On our first full day, we went on a daytrip to Sintra, which was recommended by Megan’s friend and by Miguel. Miguel is from Cascais, which is a neighboring town of Sintra. Sintra is this magical place straight from a storybook up on a hill with castles and palaces and tuk tuks for transportation. To get there, we took a train. It was included in our special transport pass, and when we got to the other end, we had to find a worker to let us out. We got special treatment when he saw our badges.

Once in Sintra, we took a tourist bus to go see the national palace. If Megan had her way, we would’ve been suckered into getting a go-kart. But it just wasn’t practical if we wanted to actually go inside the attractions. So we took the bus. The bus system wasn’t really prepared for the influx of tourists in town for the conference. But when we got to the Palace, we realized it wasn’t worth going inside for that price and the amount of time we actually had to spend. Instead, we ate lunch while we were still in the town. Most places weren’t open yet. But we found a place with a terrace overlooking the town.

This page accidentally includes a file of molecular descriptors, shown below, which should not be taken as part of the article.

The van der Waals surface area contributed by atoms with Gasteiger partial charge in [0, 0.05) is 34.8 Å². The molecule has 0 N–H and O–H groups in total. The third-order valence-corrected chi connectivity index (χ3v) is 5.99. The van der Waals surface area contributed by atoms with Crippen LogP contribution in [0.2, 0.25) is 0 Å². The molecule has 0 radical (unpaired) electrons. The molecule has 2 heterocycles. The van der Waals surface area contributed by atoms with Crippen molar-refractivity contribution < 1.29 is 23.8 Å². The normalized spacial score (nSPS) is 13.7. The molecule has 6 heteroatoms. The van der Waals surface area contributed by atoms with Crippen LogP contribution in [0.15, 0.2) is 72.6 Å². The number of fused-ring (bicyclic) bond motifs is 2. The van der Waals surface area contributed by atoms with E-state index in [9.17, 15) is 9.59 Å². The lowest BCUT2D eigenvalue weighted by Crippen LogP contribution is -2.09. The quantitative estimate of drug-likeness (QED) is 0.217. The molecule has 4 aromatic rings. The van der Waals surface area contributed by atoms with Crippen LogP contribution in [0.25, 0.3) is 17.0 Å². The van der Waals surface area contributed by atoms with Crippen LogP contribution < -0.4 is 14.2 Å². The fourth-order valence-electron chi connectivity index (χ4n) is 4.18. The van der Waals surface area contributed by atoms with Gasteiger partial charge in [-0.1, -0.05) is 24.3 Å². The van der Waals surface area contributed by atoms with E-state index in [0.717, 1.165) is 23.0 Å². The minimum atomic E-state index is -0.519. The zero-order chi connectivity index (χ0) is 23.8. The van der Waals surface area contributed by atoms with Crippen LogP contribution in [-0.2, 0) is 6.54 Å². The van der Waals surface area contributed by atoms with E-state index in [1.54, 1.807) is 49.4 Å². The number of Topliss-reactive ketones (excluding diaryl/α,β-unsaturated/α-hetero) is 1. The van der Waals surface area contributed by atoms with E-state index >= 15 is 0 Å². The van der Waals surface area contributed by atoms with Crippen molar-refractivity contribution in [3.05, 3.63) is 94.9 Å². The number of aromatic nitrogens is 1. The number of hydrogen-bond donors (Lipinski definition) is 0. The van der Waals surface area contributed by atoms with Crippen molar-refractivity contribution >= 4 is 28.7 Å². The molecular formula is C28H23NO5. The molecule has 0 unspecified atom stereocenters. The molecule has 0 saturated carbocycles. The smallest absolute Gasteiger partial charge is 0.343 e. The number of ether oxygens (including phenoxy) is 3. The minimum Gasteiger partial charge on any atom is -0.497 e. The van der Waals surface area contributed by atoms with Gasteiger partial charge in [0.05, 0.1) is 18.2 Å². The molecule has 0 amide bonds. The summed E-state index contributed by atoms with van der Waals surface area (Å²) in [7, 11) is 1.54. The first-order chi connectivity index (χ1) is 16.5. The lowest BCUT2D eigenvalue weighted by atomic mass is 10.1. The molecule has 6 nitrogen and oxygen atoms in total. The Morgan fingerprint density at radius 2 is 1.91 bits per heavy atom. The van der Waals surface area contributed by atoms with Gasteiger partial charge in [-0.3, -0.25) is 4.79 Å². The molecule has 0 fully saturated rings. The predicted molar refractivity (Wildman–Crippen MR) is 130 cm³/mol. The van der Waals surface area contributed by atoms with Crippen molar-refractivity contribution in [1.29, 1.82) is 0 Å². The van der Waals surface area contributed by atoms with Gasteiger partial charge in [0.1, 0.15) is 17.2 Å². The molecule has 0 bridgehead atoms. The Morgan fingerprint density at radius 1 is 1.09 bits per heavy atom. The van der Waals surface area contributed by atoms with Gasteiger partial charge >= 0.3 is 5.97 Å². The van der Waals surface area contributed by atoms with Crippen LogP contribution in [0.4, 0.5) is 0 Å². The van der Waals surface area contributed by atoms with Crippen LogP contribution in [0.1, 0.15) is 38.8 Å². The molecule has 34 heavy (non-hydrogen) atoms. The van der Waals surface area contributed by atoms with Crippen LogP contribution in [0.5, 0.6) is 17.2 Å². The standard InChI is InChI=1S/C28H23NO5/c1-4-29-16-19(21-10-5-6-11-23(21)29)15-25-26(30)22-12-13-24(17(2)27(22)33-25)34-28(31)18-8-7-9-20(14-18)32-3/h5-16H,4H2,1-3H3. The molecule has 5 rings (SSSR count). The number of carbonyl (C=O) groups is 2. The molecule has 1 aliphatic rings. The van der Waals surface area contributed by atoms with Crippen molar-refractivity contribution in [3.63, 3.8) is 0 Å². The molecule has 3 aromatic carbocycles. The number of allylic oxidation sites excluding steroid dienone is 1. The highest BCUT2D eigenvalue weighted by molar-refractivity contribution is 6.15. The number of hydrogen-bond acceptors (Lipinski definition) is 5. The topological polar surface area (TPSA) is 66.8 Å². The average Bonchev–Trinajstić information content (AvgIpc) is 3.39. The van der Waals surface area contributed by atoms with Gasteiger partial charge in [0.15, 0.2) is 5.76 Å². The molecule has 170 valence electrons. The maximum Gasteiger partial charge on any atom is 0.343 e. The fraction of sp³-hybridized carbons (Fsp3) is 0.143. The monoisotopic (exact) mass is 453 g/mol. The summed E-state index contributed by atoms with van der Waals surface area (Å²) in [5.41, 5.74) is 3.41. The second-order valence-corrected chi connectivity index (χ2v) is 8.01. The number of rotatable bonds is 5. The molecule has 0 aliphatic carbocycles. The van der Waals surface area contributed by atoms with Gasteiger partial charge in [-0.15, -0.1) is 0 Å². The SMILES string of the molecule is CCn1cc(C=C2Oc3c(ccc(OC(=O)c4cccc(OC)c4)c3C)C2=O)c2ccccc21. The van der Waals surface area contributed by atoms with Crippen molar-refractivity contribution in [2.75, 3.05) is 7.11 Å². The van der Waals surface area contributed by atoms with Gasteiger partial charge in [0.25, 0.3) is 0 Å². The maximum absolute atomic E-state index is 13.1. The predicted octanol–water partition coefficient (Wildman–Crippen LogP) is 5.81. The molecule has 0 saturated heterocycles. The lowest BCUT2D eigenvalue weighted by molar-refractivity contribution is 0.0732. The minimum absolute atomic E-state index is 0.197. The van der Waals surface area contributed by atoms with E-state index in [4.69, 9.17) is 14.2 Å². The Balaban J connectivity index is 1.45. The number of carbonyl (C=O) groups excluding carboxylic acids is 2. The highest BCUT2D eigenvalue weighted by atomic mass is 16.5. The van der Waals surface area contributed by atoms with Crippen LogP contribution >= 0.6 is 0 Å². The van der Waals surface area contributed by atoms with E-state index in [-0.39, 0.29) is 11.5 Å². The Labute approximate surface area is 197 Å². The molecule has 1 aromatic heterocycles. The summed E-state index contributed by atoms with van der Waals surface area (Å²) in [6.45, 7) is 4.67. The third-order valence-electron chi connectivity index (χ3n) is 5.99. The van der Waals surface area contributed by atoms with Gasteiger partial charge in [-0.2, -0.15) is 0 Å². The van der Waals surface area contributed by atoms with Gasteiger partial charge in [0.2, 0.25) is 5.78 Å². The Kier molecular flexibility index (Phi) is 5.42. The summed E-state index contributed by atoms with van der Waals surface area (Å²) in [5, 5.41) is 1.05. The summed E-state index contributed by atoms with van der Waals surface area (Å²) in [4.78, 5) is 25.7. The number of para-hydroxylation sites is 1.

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The national palace we didn’t enter

The first side was castelo dos mouros, the Moorish Castle. The cobblestones here were really killing me. The whole thing is made of stone. And the switchbacks were painful. The old castle atop the hill is pretty cool. It kind of looks like the Great Wall. And stupid us, we made the mistake of just buying individual tickets instead of buying a combo ticket. Which meant when we got to the next attraction, we had to pay more and we had to wait in a line. We weren’t thinking clearly.

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The highlight for me was Pena Palace. It was really one of the most incredible places I’ve ever been. It sits atop a hill overlooking the city. It is something straight out of Alice in Wonderland. The outside looks like they broke off piece of other palaces and then stuck them together. It’s frenetic.  The colors are pastel and random and kind of clashing but it works in this Wonderland kind of way. The design is Moorish in places but in others it looks like a classic storybook castle. It is gaudy in a perfect way. The interior design is so over the top and lavish. The ceilings are all painted and textured differently. And the interior doesn’t look as regal as some of the palaces I’ve seen in Italy, but what it lacks in regality it makes up for in creativity.